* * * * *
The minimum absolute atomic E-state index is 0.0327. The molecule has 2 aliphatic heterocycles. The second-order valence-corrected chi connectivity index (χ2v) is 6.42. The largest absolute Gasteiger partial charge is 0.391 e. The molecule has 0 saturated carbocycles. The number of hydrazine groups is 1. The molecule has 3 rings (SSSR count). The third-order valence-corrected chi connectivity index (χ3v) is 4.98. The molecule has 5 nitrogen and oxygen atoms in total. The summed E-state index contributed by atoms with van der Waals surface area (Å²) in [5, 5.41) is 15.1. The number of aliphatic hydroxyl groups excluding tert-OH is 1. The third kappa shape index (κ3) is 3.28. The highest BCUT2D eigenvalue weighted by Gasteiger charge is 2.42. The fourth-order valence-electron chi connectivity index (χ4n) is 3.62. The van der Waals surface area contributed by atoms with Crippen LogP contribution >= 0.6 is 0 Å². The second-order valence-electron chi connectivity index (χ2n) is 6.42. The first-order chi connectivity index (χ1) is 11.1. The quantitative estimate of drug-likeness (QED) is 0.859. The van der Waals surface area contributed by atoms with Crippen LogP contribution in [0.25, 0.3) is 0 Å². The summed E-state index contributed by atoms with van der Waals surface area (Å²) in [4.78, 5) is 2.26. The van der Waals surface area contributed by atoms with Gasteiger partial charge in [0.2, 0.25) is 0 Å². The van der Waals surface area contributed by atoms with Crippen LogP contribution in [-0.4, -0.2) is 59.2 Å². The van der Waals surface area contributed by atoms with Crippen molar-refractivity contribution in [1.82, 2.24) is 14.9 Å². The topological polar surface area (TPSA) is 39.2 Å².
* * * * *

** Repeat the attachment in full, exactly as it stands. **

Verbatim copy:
The minimum absolute atomic E-state index is 0.0327. The molecule has 2 aliphatic heterocycles. The second-order valence-corrected chi connectivity index (χ2v) is 6.42. The largest absolute Gasteiger partial charge is 0.391 e. The molecule has 0 saturated carbocycles. The number of hydrazine groups is 1. The molecule has 3 rings (SSSR count). The third-order valence-corrected chi connectivity index (χ3v) is 4.98. The molecule has 5 nitrogen and oxygen atoms in total. The summed E-state index contributed by atoms with van der Waals surface area (Å²) in [5, 5.41) is 15.1. The number of aliphatic hydroxyl groups excluding tert-OH is 1. The third kappa shape index (κ3) is 3.28. The highest BCUT2D eigenvalue weighted by Gasteiger charge is 2.42. The fourth-order valence-electron chi connectivity index (χ4n) is 3.62. The van der Waals surface area contributed by atoms with Crippen LogP contribution >= 0.6 is 0 Å². The second-order valence-electron chi connectivity index (χ2n) is 6.42. The first-order chi connectivity index (χ1) is 11.1. The quantitative estimate of drug-likeness (QED) is 0.859. The van der Waals surface area contributed by atoms with Crippen LogP contribution in [0.25, 0.3) is 0 Å². The summed E-state index contributed by atoms with van der Waals surface area (Å²) in [4.78, 5) is 2.26. The van der Waals surface area contributed by atoms with Gasteiger partial charge in [0.2, 0.25) is 0 Å². The van der Waals surface area contributed by atoms with Crippen LogP contribution in [-0.4, -0.2) is 59.2 Å². The van der Waals surface area contributed by atoms with Crippen molar-refractivity contribution in [1.82, 2.24) is 14.9 Å². The topological polar surface area (TPSA) is 39.2 Å².